Walking a Mile in Their Shoes: Sociocultural Considerations in Elder Homelessness


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Abstract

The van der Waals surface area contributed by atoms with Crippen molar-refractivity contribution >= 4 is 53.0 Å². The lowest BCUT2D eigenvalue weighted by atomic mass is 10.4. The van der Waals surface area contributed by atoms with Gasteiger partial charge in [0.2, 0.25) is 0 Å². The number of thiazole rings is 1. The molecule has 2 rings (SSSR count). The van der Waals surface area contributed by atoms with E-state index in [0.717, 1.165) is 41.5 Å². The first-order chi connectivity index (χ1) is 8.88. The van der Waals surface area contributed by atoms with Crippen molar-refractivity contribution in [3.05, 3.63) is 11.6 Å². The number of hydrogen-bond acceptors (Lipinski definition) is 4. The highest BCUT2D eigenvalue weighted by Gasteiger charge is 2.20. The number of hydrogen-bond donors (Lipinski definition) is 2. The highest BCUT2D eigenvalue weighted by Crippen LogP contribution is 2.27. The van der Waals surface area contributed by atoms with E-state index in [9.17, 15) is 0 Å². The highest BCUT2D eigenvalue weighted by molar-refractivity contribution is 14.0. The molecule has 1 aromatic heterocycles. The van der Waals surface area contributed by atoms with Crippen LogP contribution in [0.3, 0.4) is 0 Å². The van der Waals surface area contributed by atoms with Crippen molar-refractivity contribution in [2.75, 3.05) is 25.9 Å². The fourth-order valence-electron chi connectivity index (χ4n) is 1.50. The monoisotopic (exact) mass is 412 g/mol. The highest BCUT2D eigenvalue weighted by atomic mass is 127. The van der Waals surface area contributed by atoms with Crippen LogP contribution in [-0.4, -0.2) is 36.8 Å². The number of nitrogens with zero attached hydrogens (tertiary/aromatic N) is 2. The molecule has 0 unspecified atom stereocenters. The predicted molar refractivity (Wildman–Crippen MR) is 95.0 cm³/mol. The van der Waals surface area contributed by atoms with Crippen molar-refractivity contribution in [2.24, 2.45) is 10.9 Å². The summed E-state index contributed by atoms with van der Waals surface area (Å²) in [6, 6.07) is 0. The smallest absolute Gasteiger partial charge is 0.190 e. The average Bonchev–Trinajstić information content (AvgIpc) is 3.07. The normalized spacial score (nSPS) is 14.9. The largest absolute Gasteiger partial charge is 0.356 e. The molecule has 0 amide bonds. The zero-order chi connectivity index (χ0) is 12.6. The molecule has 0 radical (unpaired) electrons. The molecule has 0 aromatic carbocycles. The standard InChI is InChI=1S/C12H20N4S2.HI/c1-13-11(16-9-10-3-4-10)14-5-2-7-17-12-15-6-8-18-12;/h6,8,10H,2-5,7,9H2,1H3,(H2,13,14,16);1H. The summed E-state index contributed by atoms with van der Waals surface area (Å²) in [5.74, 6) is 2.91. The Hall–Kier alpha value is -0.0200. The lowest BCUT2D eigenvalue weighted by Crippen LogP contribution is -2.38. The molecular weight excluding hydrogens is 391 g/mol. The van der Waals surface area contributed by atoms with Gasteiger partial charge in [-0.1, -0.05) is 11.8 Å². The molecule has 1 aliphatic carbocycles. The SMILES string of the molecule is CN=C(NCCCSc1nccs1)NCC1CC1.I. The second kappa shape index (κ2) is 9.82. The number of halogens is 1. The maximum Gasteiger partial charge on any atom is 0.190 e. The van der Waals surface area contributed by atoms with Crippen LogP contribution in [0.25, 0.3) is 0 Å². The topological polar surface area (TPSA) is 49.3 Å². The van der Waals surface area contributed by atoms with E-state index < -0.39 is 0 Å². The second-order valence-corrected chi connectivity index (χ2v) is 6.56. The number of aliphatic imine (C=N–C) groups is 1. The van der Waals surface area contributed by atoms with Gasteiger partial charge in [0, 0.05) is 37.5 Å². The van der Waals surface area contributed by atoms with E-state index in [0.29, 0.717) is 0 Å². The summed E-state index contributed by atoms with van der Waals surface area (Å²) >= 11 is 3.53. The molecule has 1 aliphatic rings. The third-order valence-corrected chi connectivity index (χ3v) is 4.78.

This article discusses the sociocultural considerations from an anthropologic view superimposed on a physical therapist's perspective. A historic approach to homelessness in America, starting from colonial times and progressing into the late 20th century, provides a fascinating review of cultural circumstances that lead to elder homelessness. Subgroups of the homeless population such as older homeless veterans, older homeless men, and older homeless women are presented. Discussion revolves around the social dynamics that lead to or prevent homelessness within these subgroups of American culture. Lastly, the changes required in the perceptions and attitudes of rehabilitation professionals in order to adequately meet the needs of homeless elders are provided. Model programs for providing rehabilitative services for homeless populations are presented with an emphasis on physical therapy.

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